Should we consider Supreme Court term limits?

March 29, 2015
92 Views
This week, Mike Huckabee, seen here at the 2014 CPAC Convention, suggested term limits for Supreme Court justices.

This week, Mike Huckabee, seen here at the 2014 CPAC Convention, suggested term limits for Supreme Court justices.

Yesterday, former and prospective presidential candidate Mike Huckabee called for term limits on Supreme Court justices.  Commenting from the Nixon Presidential library, Huckabee warned that “nobody should be in an unelected position for life.”  He added, “if the president who appoints them can only serve eight years, the person they appoint should never serve 40.”  Obviously, the Constitution clearly addresses term limits for the president, as Article II states “the executive power shall be vested in a President of the United States of America.  He shall hold his office during the term of four years.”  The 22nd Amendment limits a person from being elected President more than twice.  The Constitution places no such limits on Supreme Court justices.  Article III states, “The judges, both of the supreme and inferior courts, shall hold their offices during good behavior, and shall, at stated times, receive for their services, a compensation, which shall not be diminished during their continuance in office.”  Huckabee referenced the Federalist Papers, written by Alexander Hamilton, James Madison, and John Jay in support of his view that our Founders did not intend for justices to occupy their positions for so long.  In Federalist 78, Hamilton actually appears to be quite comfortable with the justices’ lifetime tenure, stating “the standard of good behavior for the continuance in office of the judicial magistracy, is certainly one of the most valuable of the modern improvements in the practice of government.”  Huckabee is not alone, however.  Former Texas Governor Rick Perry and Senator Rand Paul have also supported judicial term limits.  They recognize that a constitutional amendment is required to limit justices’ terms.  Amendments to the Constitution are rare and the process is intentionally difficult to navigate.  Some have suggested other means to limit justices from sitting for decades on our nation’s highest court.  In fact, a group of 34 legal experts, which included professors and retired state supreme court judges, proposed a modernization of the Supreme Court.  In their outline, which they sent to Vice President Biden, Attorney General Eric Holder, and Senate and House Judiciary Chairmen, they detail a method of appointing justices every two years.  Justices would not be subject to absolute term limits, however, those Senior justices who have served more than 18 years, would have a less active role.  They may hear cases in times of a vacancy, and may help decide which lower court cases are worthy of Supreme Court consideration.  Increased turnover on the Court would decompress the politically charged process of appointing and confirming new justices  It would also add fresh viewpoints to the bench and help prevent the Court from becoming more isolated from the public.  Ironically, the legality of any changes in the tenure of Supreme Court justices is likely to be challenged and decided upon by the very body that is under consideration …… the U.S. Supreme Court.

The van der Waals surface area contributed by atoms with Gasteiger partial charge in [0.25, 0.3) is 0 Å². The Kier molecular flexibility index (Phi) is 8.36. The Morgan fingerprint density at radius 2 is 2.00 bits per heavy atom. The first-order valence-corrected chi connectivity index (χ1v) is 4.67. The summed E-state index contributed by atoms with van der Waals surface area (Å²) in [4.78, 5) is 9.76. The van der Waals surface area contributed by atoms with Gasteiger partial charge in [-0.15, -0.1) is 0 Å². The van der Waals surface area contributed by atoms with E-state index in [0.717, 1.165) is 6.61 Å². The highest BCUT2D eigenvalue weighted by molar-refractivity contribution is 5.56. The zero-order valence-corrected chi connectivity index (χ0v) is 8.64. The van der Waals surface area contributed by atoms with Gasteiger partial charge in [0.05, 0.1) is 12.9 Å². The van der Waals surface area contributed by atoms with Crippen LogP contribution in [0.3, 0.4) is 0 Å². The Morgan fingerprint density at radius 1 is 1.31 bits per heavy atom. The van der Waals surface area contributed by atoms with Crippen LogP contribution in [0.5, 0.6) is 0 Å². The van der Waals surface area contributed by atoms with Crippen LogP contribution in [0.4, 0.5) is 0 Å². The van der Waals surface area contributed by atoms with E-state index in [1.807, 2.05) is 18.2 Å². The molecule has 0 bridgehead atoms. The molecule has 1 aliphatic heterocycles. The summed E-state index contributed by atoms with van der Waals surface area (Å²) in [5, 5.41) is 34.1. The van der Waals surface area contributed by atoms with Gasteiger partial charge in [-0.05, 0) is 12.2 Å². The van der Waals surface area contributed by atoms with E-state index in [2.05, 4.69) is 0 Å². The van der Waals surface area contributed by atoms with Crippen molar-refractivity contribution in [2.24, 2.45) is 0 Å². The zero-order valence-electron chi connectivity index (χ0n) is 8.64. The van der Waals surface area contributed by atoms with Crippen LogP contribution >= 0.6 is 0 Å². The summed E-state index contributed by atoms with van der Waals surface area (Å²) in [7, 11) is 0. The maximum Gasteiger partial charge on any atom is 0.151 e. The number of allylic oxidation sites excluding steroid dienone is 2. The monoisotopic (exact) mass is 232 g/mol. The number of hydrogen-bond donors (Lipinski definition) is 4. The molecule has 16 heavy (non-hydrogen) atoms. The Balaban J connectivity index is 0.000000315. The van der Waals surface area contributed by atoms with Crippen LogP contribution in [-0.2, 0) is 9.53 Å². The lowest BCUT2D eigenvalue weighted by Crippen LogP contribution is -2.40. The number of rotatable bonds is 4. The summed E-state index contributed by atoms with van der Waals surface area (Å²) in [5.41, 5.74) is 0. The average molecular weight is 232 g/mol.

What do you think?

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